lisa germano / magic neighbor reviewGermano took some time to talk about the new album, her new home at Young God Records and her time away from music.
Innocent Words Magazine
Looking for inspiration - Lisa Germano releases hallmark album Magic
Last Updated 10/25/2009 8:27:24 PM
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By: Troy Michael
On her latest release, Magic Neighbor, the sticker on the outside of the CD
states that Lisa Germano is “the queen of heartache and dreamy bliss.”
She is so much more than those few adjectives.
Lisa Germano was born into a big family in Mishawaka, Ind., in the late
1950s. Along with her siblings, she was encouraged by her parents to play an
instrument. She took their advice a bit further than expected when she wrote
her first piece of music – a 15-minute piano opera at age seven.
Germano, who spent seven years as John Mellencamp’s violinist and also
played alongside such luminaries as Neil Finn, David Bowie, and Iggy Pop,
has had an erratic journey through the music industry. At one point, she
left the business all together and worked at a bookstore in Hollywood.
Despite label woes over her solo career, Germano continued to create her
special blend of lo-fi poetic music with its idiosyncratic twists and turns
using unconventional instrumentation.
Now, the beautifully talented multi-instrumentalist has released her 10th
solo record, Magic Neighbor, her second on Young God Records. Germano took
some time to talk about the new album, her new home at Young God Records and
her time away from music.
Innocent Words: It’s been three years since your last record, what have you
been up to?
Lisa Germano: Well I’ve been trying to find some options for making a
living. I finally got a job at Whole Foods because I do feel their main
goals are good and important. Although, I found not too many people who
worked at least at the one I did shared these goals, so it was a kind of
crappy store and frustrating. So now, I’m looking again for something. Oh,
but I did do a great project with Neil Finn and 7 Worlds Collide. We made a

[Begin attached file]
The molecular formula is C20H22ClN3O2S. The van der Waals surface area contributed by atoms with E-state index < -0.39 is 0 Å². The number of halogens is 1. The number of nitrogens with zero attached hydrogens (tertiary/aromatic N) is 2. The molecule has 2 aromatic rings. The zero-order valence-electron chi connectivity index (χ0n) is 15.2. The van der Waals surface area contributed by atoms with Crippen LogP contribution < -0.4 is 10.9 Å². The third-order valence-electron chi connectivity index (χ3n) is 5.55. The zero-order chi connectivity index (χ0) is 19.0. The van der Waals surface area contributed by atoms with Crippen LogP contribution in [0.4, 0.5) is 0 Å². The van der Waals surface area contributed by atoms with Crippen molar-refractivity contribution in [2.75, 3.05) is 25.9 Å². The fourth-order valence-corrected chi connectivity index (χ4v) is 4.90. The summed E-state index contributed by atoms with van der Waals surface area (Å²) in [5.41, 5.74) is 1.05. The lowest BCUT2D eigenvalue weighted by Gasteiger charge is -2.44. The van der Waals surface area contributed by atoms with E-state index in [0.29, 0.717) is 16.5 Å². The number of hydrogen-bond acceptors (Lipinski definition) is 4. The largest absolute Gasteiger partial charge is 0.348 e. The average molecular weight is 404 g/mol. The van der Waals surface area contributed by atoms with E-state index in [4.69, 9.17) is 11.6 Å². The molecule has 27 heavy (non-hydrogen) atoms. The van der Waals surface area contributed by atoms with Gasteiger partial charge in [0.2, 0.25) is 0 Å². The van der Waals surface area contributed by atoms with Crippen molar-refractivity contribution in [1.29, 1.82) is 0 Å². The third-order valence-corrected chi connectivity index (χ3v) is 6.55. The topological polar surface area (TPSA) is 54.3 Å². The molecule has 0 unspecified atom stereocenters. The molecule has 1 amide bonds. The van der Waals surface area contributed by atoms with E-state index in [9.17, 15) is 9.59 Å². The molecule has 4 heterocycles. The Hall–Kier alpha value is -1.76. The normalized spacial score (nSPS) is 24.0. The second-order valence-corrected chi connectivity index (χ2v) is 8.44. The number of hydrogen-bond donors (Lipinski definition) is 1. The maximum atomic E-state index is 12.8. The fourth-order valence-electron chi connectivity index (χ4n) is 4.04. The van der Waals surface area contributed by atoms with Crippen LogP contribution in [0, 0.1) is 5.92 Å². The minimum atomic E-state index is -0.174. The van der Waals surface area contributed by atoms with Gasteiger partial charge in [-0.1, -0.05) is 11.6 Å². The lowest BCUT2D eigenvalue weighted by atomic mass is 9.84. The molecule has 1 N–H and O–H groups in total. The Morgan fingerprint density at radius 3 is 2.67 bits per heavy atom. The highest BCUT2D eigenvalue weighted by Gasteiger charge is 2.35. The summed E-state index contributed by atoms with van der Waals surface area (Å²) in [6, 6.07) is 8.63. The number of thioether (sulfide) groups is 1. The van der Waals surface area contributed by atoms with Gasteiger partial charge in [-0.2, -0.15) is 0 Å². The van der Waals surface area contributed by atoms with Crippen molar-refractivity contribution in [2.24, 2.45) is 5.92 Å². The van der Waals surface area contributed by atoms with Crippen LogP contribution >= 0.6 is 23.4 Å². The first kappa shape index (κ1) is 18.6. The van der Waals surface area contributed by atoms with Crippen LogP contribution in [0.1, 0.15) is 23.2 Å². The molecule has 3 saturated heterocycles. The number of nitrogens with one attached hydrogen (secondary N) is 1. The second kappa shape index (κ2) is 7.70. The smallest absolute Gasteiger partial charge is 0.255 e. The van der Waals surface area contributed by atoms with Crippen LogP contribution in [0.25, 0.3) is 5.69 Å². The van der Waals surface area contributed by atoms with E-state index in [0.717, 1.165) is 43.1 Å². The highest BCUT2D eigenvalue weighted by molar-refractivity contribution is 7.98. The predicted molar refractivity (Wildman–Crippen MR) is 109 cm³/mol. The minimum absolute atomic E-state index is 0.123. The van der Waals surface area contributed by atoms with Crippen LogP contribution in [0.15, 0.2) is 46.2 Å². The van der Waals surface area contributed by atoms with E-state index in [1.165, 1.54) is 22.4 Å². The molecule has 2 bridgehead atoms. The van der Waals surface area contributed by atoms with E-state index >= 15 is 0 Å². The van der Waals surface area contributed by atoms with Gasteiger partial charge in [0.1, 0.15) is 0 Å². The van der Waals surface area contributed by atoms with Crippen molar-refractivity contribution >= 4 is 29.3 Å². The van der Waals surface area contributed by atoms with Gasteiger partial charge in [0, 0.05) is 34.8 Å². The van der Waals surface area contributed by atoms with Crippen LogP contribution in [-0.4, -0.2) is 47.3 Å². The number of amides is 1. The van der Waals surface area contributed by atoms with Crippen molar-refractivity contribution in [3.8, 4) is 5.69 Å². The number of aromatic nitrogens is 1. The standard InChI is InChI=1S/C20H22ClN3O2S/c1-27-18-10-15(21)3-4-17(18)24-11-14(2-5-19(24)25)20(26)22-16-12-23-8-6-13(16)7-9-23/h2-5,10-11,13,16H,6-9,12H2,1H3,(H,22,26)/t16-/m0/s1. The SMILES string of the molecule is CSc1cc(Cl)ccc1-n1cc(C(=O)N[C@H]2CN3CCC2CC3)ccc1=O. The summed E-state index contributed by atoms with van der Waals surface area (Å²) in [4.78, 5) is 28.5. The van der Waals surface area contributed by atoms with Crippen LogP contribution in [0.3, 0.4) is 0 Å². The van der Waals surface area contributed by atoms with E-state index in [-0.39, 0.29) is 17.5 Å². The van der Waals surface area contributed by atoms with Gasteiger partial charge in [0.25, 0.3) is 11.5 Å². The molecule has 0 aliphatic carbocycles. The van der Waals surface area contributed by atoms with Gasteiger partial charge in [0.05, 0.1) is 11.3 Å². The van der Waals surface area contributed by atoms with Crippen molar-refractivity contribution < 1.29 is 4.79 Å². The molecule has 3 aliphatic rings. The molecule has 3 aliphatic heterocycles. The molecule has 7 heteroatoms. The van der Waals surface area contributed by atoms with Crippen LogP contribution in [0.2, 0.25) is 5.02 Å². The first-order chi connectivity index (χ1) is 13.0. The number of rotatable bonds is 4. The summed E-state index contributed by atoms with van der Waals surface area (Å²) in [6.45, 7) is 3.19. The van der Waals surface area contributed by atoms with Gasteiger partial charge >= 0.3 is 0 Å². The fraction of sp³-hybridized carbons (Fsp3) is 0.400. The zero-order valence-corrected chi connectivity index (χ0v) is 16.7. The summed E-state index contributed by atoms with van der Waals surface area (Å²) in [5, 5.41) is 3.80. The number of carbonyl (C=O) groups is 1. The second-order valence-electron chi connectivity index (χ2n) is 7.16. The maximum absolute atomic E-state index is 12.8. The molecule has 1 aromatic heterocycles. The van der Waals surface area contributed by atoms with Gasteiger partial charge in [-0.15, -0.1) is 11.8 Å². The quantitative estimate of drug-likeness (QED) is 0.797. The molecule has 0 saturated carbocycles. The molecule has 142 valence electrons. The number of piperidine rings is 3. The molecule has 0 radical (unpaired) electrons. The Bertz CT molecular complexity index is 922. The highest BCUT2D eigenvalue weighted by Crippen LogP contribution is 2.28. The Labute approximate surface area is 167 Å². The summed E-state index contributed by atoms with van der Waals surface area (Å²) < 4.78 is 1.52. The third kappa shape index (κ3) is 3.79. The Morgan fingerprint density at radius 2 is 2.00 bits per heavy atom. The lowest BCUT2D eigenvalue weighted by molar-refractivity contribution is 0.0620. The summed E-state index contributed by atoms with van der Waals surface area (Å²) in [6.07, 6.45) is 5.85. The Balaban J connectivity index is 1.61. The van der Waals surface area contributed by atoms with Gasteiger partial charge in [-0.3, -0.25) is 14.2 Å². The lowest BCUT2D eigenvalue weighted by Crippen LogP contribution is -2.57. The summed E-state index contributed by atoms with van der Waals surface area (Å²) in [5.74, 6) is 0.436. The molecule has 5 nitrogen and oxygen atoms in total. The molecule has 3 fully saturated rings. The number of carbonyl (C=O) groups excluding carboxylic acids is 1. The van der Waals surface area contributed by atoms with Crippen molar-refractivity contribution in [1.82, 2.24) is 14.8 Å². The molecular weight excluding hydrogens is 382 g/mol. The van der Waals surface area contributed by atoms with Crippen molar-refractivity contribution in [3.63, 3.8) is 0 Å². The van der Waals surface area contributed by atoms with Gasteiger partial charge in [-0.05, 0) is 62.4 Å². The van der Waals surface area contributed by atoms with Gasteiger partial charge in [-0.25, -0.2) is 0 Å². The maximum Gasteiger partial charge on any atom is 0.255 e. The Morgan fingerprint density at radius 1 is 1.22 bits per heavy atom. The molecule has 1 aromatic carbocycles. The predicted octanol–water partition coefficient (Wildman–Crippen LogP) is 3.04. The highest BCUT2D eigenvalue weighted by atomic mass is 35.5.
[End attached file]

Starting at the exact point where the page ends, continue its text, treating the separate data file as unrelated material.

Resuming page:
record for Oxfam, and it has a lot of good people and songs on it.
IW: There seems to always be talk about your hiatus from music. Is there a
reason for the self-imposed exile?
Germano: I don't really see how me taking time to make records or
considering doing other things with my life means quite this. I never know
why people “talk” about this as if it is some big deal. If I'm not writing
anything that turns me on, I take a break instead of trying to keep making
record after record of stuff I don't really think relates emotionally. There
is nothing wrong with that, but my music just doesn't work that way for some
IW: Magic Neighbor is your second release (third counting the re-release)
with Young God. After having so much label trouble before, does Young God
finally feel like a home for your music?
Germano: I love working with Michael Gira [owner of Young God]. He gives me
great inspiration to finish my work and very good arrangement, sound, song,
art ideas for me to consider, and I am proud of the records we put out. All
labels are in flux; it's a difficult time to put records out, and I
appreciate that Michael goes forward with actual CDs, LPs with beautiful
artwork. I hate the digital music. It loses a lot of soul to not have a
whole piece of work to hold, see and hear.
IW: How would you say this album differs from your last one - In the Maybe
Germano: This record is different for me because I didn't record anything.
It was all done at my friend Jamie Candiloro's house. The song on Maybe
World called “Waving” we did at the last minute this way, and I really liked
how fresh it sounded, even though I miss playing around at home and coloring
my songs there. I wanted to take off from “Waving” and do it all at Jamie’s.
So anyway, I just recorded songs without any real idea of arrangement and
then had Sebastian Steinberg put down some bass, Greg Leisz some pedal
steel, and I just made up my strings and other things on the fly. I think it
does have a daytime, fresh sound compared to my others.
IW: I’ve always been curious, as a long-time fan, why you put instrumentals
on your albums, for example, on this one “Kitty Train” and “Marypan.” Were
those intended to be full songs with vocals that stalled, or did you mean
for them to be instrumentals?
Germano: They are instrumentals. I think it's a nice break from so much
information in words.
IW: The song “Suli-mon” is my favorite track on the album. Can you tell me a
little about that? It’s kind of hard to understand the lyrics.
Germano: “Suli-mon” is a strange one, but I like it, too. There are no
lyrics except an occasional “tuna in my bowl” toward the end. It's a song to
my cat Lou, the mighty one who died of cancer last year. I and my friend
Sebastian used to make up names for him, like Suli-mon was one of his
personalities that were very serious with a long beard that would go all
along the floor, and just the very end would come to a point and be under
the door, so you could see it when you came home. So, I had this silly
melody that reminded me of this personality and then used my voice for two
different reasons. One for comfort, nice sounds in reverb and all, and then
the other a conversation in cat tongue… ”tuna in my bowl' is always on their
IW: For a person who has never heard your music, how would you describe it?
Germano: I never know how to actually; you guys do it a lot better. I
sometimes learn a lot about my music by what people write about it, or when
they write me and tell me how they feel.